It’s exciting to see Shyamalan on such confident footing once more, all these years later.
Life is tough in the Witness Protection Program. Life is pretty cushy, too, especially if you're the Manzoni family in Luc Besson's "The Family": you get to live in a quaint house in a tiny village in Normandy, you eat well, you have FBI guys stationed across the street 24/7, and you have a personal handler who makes sure that you and your loved ones are safe. The point of being in Normandy for the Manzonis is to somehow "pass" as regular Americans on holiday or sabbatical, and the Manzonis fail to manage this from the start, mainly because they are all raging maniacs.
"The Family" is a pretty uneven film, lurching from comedy to violence to sentiment, but it's best when it sticks in the realm of flat-out farce. The pleasure comes in watching the actors (Michelle Pfeiffer, in particular) submitting wholeheartedly to ridiculous situations. The film has a mix of influences and genres, obviously, and Besson plays with these and references them openly, but the farcical elements rest uneasily beside the violence, leaving the unmistakeable feeling that this is a film slightly at war with itself.
When dealing with the family's adjustment (or lack thereof) to small-town French life, it is on sure (and often hilarious) footing. Giovanni Manzoni (Robert De Niro) snitched on his Mafia friends back in the States, and because of that there is now a $20 million price on his head. In exchange for his testimony, he and his family (wife and two teenage kids, Belle and Warren) are placed in the Witness Protection Program, under the control of FBI agent Robert Stansfield (Tommy Lee Jones). Maggie Manzoni (Pfeiffer) is already sick of the life in hiding, and has a tiny habit of blowing stuff up when she gets upset. Of course placing a well-known Mob boss into a tiny village in France doesn't seem like the best strategy for the FBI, because the witness will stick out even more there, but you really can't ask those questions when you watch "The Family." The answers will not hold up under interrogation.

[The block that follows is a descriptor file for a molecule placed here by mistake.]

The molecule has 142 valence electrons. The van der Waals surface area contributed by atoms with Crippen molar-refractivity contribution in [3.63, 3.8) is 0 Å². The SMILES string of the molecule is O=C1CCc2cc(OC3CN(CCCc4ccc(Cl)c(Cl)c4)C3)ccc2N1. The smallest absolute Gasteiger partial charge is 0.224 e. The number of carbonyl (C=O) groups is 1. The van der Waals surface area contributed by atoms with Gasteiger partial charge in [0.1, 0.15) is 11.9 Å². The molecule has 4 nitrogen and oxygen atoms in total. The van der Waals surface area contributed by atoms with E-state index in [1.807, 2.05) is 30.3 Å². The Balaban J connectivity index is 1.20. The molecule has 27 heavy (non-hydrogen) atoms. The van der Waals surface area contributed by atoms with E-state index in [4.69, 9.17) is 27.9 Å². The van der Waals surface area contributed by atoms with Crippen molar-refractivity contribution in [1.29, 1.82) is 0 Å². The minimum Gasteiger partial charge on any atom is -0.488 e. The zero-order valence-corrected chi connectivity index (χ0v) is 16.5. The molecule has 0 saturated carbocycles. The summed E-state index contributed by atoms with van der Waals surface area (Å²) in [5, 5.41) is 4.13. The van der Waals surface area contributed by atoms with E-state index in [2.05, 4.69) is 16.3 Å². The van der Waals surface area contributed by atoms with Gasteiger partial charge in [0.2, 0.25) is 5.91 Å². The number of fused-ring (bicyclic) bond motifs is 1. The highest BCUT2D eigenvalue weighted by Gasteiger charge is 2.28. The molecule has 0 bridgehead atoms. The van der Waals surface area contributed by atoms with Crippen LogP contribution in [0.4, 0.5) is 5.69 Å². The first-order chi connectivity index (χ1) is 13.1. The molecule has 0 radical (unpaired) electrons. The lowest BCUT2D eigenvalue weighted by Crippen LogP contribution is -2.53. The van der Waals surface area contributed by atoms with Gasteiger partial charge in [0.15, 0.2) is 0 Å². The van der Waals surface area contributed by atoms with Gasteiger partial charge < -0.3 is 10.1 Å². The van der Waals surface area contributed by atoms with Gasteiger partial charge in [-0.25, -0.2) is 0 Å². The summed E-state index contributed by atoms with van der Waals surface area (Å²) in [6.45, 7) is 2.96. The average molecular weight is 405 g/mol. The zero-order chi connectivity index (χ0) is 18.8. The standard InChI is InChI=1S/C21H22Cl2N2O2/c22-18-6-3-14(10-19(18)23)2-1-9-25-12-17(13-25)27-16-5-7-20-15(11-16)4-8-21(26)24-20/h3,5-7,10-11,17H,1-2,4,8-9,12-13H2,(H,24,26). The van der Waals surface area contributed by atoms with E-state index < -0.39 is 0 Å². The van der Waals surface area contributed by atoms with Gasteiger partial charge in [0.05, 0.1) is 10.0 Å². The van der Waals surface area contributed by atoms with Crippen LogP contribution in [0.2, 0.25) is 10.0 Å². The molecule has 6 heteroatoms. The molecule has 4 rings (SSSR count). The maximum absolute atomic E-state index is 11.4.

The film opens with the family (Robert De Niro, Michelle Pfeiffer, Dianna Agron, and John D’Leo) driving through the French countryside to yet another hideout since their cover was blown in the Riviera. The two kids loll bored in the back seat, Giovanni tries to tell everyone the new place will be fine, everything will be okay, the dog gets blamed for the bad smell in the car (when actually it is the stink of a dead corpse in the trunk, hidden there by Giovanni on his way out of Nice). This opening scene contains everything that is good and pleasurable about the film: watching Pfeiffer and De Niro act with one another, the weird juxtaposition of violence and everyday family matters, the family's anxiety at being in France when they'd rather be in Brooklyn. You are lulled into a false sense that you understand what is going on here—that the father, Giovanni Manzoni (Robert De Niro) is the "wise guy," and his family is just along for the ride. But the next couple of scenes explode that sense of safety (literally) as you realize that all of them, all four of them, are out of their minds.